The wheels of justice frequently turn with glacial speed in federal court litigation, especially in cases brought against the United States government. A recent Middle District of Florida lawsuit brought by OFW Law on behalf of a central Florida convenience store in a SNAP vendor case is a notable exception. This federal action addressed the store’s appeal of a Food and Nutrition Service (FNS) administrative decision affirming the withdrawal of the store’s authorization to accept food stamp (SNAP) benefits. The case quickly proceeded from filing to settlement, and resulted in the store’s ability to resume accepting SNAP benefits less than a week after the case was instituted.
The convenience store is a Florida corporation that for more than twelve years accepted food stamps without any program violations. During 2013, the store’s sole shareholder, as a result of his advanced age, added a family friend as a corporate officer. This officer played no role in the operation of the store, had no involvement with the food stamp program and, most importantly, had never let its owner know that he had been permanently disqualified from participating in SNAP over a decade earlier for violating program rules.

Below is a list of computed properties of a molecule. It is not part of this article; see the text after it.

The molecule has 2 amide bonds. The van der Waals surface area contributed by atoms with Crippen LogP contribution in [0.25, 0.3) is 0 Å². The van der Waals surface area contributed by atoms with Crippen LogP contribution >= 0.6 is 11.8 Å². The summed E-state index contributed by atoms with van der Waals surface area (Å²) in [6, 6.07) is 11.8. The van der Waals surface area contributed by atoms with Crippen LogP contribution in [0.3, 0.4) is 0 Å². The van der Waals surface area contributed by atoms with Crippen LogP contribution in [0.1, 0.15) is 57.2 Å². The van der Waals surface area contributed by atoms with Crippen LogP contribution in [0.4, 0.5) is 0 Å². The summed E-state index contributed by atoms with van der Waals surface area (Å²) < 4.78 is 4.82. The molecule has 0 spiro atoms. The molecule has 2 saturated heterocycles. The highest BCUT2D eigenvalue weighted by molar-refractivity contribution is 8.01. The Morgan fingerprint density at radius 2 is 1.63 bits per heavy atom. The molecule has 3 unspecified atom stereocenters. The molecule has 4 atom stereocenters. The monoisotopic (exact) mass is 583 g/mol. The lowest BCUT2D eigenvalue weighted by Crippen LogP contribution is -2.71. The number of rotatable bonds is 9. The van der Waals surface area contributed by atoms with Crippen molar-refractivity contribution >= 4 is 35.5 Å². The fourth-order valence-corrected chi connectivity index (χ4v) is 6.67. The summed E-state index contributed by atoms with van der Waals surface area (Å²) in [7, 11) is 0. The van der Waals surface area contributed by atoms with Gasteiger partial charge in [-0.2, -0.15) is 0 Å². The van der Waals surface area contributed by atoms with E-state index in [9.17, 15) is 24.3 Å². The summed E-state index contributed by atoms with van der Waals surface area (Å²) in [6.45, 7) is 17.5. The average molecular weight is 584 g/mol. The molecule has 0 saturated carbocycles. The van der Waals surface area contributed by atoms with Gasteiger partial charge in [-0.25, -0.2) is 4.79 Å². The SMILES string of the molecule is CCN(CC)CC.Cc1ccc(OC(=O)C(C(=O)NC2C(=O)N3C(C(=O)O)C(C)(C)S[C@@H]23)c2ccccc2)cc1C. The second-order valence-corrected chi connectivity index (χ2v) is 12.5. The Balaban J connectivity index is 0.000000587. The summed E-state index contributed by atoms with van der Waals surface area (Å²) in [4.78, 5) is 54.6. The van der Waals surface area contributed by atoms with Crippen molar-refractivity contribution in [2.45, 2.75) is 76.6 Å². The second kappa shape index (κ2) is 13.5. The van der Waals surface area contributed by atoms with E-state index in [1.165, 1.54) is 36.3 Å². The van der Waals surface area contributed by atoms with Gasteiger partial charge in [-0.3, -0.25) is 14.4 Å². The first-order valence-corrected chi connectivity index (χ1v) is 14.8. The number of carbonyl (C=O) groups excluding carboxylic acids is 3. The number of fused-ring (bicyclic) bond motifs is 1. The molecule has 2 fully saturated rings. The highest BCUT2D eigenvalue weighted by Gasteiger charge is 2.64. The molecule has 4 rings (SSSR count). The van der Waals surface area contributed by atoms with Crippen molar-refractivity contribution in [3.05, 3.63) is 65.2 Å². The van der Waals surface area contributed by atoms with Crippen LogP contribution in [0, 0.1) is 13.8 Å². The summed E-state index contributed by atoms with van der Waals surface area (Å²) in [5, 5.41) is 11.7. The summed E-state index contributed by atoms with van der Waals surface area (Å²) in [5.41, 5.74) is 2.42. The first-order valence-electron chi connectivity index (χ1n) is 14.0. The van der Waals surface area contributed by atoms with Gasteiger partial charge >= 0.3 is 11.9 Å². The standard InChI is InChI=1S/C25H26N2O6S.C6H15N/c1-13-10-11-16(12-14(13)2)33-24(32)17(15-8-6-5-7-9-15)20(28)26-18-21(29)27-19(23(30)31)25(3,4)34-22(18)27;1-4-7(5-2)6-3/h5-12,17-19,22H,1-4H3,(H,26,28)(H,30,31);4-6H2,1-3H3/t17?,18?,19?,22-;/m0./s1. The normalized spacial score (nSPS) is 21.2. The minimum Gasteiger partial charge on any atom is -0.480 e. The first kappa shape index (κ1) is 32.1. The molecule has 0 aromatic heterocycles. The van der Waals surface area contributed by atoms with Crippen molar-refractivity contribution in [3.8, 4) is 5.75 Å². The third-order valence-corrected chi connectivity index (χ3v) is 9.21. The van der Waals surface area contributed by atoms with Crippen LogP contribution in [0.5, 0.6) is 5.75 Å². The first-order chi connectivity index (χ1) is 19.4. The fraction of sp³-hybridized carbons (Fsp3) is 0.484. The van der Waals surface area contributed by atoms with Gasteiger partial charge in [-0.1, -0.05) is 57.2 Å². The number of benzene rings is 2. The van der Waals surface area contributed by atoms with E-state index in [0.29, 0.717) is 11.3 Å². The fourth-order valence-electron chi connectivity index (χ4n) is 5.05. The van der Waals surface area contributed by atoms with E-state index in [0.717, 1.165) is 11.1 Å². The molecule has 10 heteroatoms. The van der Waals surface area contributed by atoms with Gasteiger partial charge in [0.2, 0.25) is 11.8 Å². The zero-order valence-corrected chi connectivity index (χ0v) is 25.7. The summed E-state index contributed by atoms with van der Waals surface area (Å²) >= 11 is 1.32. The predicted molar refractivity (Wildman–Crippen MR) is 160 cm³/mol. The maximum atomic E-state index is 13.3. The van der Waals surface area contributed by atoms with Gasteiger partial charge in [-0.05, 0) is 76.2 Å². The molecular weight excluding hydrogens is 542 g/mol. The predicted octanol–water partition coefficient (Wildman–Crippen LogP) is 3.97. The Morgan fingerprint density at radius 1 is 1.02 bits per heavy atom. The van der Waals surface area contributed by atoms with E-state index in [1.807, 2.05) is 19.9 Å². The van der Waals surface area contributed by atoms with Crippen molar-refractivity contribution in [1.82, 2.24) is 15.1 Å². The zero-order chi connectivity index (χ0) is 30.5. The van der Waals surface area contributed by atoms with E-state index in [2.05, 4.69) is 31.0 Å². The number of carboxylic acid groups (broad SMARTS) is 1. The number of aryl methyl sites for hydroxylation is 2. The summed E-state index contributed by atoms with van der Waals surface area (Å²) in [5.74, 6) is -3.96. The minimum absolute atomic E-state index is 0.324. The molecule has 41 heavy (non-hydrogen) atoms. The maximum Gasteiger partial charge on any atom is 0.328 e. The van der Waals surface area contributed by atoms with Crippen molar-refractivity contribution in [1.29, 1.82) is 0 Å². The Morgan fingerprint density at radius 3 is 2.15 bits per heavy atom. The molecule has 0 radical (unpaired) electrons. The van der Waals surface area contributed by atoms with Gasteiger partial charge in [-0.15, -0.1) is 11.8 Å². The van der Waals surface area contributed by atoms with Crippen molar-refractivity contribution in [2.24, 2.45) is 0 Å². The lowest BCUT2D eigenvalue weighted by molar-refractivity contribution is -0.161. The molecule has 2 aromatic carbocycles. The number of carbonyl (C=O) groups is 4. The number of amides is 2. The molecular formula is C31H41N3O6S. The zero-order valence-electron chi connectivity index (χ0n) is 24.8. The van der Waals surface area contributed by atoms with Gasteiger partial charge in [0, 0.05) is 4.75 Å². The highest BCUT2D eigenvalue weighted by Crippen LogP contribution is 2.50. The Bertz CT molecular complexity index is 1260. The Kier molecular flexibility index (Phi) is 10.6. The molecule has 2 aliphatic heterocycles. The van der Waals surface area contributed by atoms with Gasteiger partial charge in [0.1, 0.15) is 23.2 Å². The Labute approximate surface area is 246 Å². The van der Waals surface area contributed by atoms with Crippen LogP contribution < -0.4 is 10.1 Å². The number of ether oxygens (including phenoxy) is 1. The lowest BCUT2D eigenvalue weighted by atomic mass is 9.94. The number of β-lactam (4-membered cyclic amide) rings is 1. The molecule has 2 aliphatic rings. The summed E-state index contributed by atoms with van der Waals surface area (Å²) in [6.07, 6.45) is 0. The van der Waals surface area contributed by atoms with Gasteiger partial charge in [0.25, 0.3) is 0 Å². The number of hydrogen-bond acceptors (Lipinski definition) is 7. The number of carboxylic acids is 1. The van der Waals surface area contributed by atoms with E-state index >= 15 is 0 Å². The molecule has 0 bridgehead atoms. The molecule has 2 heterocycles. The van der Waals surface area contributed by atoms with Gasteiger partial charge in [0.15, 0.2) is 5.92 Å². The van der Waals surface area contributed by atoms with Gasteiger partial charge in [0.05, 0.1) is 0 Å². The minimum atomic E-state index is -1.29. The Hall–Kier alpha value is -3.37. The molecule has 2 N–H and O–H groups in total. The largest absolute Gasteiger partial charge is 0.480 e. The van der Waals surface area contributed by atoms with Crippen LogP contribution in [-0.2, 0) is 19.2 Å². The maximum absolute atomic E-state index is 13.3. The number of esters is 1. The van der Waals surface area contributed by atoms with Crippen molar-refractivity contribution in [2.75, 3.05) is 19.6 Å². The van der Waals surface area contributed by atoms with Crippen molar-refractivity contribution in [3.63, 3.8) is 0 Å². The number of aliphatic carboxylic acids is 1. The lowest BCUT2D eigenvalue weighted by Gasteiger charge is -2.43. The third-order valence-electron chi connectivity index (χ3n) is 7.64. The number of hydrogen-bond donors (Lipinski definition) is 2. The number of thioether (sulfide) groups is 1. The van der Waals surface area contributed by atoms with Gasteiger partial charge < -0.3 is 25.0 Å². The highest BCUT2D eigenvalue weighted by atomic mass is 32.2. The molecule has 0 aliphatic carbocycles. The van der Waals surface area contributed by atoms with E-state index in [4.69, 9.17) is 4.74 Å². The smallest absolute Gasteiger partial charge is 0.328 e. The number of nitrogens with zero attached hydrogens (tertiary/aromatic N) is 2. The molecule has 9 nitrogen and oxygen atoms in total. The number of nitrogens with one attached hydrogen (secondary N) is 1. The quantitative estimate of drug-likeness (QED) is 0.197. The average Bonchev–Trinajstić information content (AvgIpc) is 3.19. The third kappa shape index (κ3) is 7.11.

After the store listed its new corporate officer on its reauthorization application, FNS withdrew its SNAP authorization because it concluded that the store had submitted false information. FNS’s vast computer database revealed that the store’s new corporate officer had previously been permanently disqualified from participation in SNAP. As a result, FNS determined that the store’s “business integrity” was now in question. FNS regulations generally require it to deny or withdraw a store’s authorization when its owners, managers or officers have been found to have previously committed food stamp program violations. See 7 C.F.R. §§278.1(b)(3), 287.1(k). FNS did not call the store’s owner or conduct a thorough investigation; instead, it summarily withdrew its food stamp vendor authorization. FNS’s decision forced the store to immediately stop accepting SNAP benefits as the penalties associated with accepting food stamps without authorization are steep — $1,000 per violation (i.e. per transaction) plus three times the value of the goods sold. 7 C.F.R. §278.6(m).
After receiving FNS’s letter, the store’s owner spoke to its new corporate officer and, after learning for the first time that he had been permanently disqualified, asked him to resign. The officer promptly did and the store filed amended articles of incorporation with Florida’s corporations department demonstrating that the individual was no longer an officer. The store also sent copies of its filings to FNS. The Administrative Review Branch (ARB) treated the store’s submission as its appeal, but affirmed the FNS regional office’s withdrawal of its SNAP authorization. Despite no evidence that it added its new officer prior to 2013, ARB concluded that the store’s original authorization application (2003) and all subsequently filed reauthorization applications (including its 2008 and 2012 submissions) contained false information.